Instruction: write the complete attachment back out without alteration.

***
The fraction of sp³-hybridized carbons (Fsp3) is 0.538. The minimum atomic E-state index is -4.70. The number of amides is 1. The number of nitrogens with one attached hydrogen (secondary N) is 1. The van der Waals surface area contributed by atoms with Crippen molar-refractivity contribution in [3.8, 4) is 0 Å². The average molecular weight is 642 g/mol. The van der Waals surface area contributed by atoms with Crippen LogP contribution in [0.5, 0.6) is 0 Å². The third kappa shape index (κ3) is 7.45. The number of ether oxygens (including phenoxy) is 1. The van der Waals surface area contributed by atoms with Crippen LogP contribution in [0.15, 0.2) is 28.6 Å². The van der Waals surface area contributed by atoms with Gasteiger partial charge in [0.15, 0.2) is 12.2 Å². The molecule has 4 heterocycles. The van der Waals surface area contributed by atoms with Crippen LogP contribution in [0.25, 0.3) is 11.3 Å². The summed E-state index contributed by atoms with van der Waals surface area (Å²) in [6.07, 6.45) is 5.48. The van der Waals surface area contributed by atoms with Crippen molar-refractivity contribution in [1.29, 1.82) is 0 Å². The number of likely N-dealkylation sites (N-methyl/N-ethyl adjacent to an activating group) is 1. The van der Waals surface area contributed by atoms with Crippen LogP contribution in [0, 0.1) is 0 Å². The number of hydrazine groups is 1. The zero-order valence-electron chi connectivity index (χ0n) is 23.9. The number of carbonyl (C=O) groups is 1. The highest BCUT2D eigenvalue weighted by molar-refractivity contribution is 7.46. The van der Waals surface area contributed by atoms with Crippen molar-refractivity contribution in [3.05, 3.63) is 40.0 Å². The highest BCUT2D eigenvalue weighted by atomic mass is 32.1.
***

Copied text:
The fraction of sp³-hybridized carbons (Fsp3) is 0.538. The minimum atomic E-state index is -4.70. The number of amides is 1. The number of nitrogens with one attached hydrogen (secondary N) is 1. The van der Waals surface area contributed by atoms with Crippen molar-refractivity contribution in [3.8, 4) is 0 Å². The average molecular weight is 642 g/mol. The van der Waals surface area contributed by atoms with Crippen LogP contribution in [0.5, 0.6) is 0 Å². The third kappa shape index (κ3) is 7.45. The number of ether oxygens (including phenoxy) is 1. The van der Waals surface area contributed by atoms with Crippen LogP contribution in [0.15, 0.2) is 28.6 Å². The van der Waals surface area contributed by atoms with Gasteiger partial charge in [0.15, 0.2) is 12.2 Å². The molecule has 4 heterocycles. The van der Waals surface area contributed by atoms with Crippen LogP contribution in [0.25, 0.3) is 11.3 Å². The summed E-state index contributed by atoms with van der Waals surface area (Å²) in [6.07, 6.45) is 5.48. The van der Waals surface area contributed by atoms with Crippen molar-refractivity contribution in [1.29, 1.82) is 0 Å². The number of likely N-dealkylation sites (N-methyl/N-ethyl adjacent to an activating group) is 1. The van der Waals surface area contributed by atoms with Crippen LogP contribution in [0, 0.1) is 0 Å². The number of hydrazine groups is 1. The zero-order valence-electron chi connectivity index (χ0n) is 23.9. The number of carbonyl (C=O) groups is 1. The highest BCUT2D eigenvalue weighted by molar-refractivity contribution is 7.46. The van der Waals surface area contributed by atoms with Crippen molar-refractivity contribution in [3.05, 3.63) is 40.0 Å². The highest BCUT2D eigenvalue weighted by atomic mass is 32.1.